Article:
With the start of the fall 2018 semester comes two significant changes to this year – and subsequent years’ – course catalogs. The removal of the C- on the grading scale and the addition of professional minors can offer students more opportunities of academic successes in their non-major related classes.
Bridget Brennan, assistant vice president of academic affairs, facilitated the grading scale change. She believes it will help students reach new levels of success in classes outside of their declared major. This decision could also give students the confidence to take different types of classes.
“The university revised the passing standard for SEE-certified courses for this and future catalog years to give students the increased freedom to take courses that may be a bit out of their comfort zone,” said Brennan. Students are traditionally prompted to finish their undergraduate education in four years, and Brennan says that “we want to ensure that the university is identifying and removing any institutional roadblocks that could lengthen students time to completion.”
Eliminating the C- from the grading scale now means that students who earn a 70 to 72 percent in a class will meet the passing standards for program requirements when they would not have in the past.
“A student who, in the past, received a 70 percent in a non-major course would have received credit for the course; however; the student would have needed to retake the course if it was needed to fulfill a SEE requirement,” said Brennan. The Office of Academic Affairs encourages students to talk to their success coach or academic advisor as to how these changes will affect them.
With the removal of the C- came the addition of professional minors. Professional minors are intended to give students a competitive edge in a specific field or within the job market. Brennan also oversaw the addition of the professional minor track.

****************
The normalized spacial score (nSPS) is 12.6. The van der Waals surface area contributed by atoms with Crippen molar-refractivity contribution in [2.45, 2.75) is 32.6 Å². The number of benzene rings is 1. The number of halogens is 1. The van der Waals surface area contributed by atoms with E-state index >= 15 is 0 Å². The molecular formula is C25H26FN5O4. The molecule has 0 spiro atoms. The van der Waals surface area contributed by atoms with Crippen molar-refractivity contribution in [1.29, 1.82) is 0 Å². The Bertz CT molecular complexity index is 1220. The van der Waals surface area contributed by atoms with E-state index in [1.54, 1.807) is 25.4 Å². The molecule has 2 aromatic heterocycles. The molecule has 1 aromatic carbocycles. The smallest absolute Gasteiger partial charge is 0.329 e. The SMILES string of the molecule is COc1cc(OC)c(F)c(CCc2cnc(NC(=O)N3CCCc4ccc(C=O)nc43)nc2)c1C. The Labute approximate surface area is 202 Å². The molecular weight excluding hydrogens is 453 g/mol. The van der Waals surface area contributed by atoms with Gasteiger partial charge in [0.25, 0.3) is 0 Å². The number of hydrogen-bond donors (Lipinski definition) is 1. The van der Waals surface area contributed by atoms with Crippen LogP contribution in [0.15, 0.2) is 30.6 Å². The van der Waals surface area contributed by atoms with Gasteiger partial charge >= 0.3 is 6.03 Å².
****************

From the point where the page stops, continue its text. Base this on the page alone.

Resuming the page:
“Professional minors are designed to help students develop foundational knowledge in an in-demand industry or profession outside of their major,” Brennan explained. “Students can declare a professional minor any time before graduation; however; the professional minor compliments your major. All students taking a professional minor still need a major course of study.”
Senior Avery Engel, a senior admissions ambassador, believes that the addition of a professional minor will benefit Stevenson in the long run for student success.
“This expansion will assist students in finding a direct path into what they want to go into,” said Engel. While he is not currently enrolled in a professional minor, he notes that he would have done so if it had been made available earlier in his college career. “As a criminal justice major, I already have a broad spectrum to go on, but if I could really make it more specific, employers would see that I have more than one skill in my repertoire.” Not only does Engel believe that the professional minor will improve student success, but it may also help improve the university’s success over time.
“The addition of a professional minor can help pull students here,” he said. “Our small institution has majors that are common among many universities, so the implementation of detailed professional minors can give students ample opportunities for success once they get into the real world.”
For more information regarding these two changes, students can access the course catalog digitally or talk to their success coach or academic advisor.